The NWT education system needs to do a better job supporting students in smaller communities, an internal review has found.
Echoing conclusions reached by the Office of the Auditor General last week, the Department of Education, Culture, and Employment’s internal evaluation found “dramatic and alarming” differences between large and small communities in all measurements of success – including early childhood development, standardized testing, and graduation rates.
The evaluation marks the halfway point of the NWT government’s 10-year effort to renew education in the territory.
Started in 2013, education renewal is meant to target concerns like student achievement gaps.
The internal review found graduation rates for small communities hovered at 33 percent, less than half the rate in Yellowknife or regional centres.
Only one quarter of young students in small communities were developmentally “on track,” the review declared, compared to around half in Yellowknife.
Far fewer students in smaller communities took the Alberta Achievement Test and, of those who did, only 20 percent received an acceptable score, said Jennifer Young, the NWT government’s director of education planning, research, and evaluation.
There is a wide and problematic gap between grades given by teachers and achievement test results, Young said. “This presents an issue for us because it means the teachers and the tests are not measuring the same thing.”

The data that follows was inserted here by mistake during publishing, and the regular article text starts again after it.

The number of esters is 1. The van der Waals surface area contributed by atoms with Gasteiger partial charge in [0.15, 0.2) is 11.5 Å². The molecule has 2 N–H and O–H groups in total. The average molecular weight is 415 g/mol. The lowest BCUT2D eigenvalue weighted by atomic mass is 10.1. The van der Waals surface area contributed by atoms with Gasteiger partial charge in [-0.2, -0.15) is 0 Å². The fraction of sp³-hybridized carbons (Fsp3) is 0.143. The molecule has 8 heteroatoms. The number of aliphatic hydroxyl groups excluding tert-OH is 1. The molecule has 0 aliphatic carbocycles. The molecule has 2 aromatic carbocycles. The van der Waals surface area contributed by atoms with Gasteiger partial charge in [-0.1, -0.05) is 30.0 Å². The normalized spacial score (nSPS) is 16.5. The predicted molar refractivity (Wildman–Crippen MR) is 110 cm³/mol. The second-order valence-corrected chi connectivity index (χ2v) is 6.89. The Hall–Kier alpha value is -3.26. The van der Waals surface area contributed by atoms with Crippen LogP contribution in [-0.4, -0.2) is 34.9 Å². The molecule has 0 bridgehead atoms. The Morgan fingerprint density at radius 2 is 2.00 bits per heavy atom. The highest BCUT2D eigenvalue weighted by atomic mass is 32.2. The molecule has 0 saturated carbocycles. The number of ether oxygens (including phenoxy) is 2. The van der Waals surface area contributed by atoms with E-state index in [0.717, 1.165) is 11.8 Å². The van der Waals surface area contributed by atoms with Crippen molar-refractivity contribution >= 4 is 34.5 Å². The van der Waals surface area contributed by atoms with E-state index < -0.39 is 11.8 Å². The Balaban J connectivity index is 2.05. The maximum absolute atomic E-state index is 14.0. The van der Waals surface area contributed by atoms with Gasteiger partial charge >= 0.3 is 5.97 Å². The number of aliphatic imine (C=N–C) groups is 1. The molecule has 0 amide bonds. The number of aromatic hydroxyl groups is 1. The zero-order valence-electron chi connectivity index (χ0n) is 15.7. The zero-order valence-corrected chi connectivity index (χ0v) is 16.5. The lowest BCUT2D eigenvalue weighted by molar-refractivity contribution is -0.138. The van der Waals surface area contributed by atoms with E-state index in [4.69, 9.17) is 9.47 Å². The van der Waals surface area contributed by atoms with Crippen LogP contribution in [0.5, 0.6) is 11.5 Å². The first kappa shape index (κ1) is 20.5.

John MacDonald, the assistant deputy minister responsible for education, said there are no plans to scrap the Alberta Achievement Test.
Divorcing the NWT education system from Alberta wouldn’t be possible given the curriculum the territory uses, he said. Instead, work is needed to increase the number of students taking the tests – and reduce the differences between teacher marks and test results.
The government’s own evaluation states all 45 initiatives it started under education renewal should now be reviewed, to see if they sufficiently improve outcomes for students in small communities.
The evaluation found that programming, services, and funding to NWT schools was equally distributed – itself a problem.
“Just because programming is provided equally and funding for schools is evenly distributed, this does not mean it is fairly or equitably distributed,” Young said.
MacDonald said funding to small communities would not increase, but more supports would be found for community schools and students. (So far, the territory said, $13.5 million has been spent on education renewal – on top of the $158.4-million annual education budget.)
How to achieve equity between small communities and bigger centres has not yet been decided, said Young. A government action plan – responding to both last week’s audit and this internal review – is forthcoming.
Some renewal programs were found to be working well, including counselling services and Northern Distance Learning, a program that connects students in remote communities by video link. Their expansion is recommended in the report.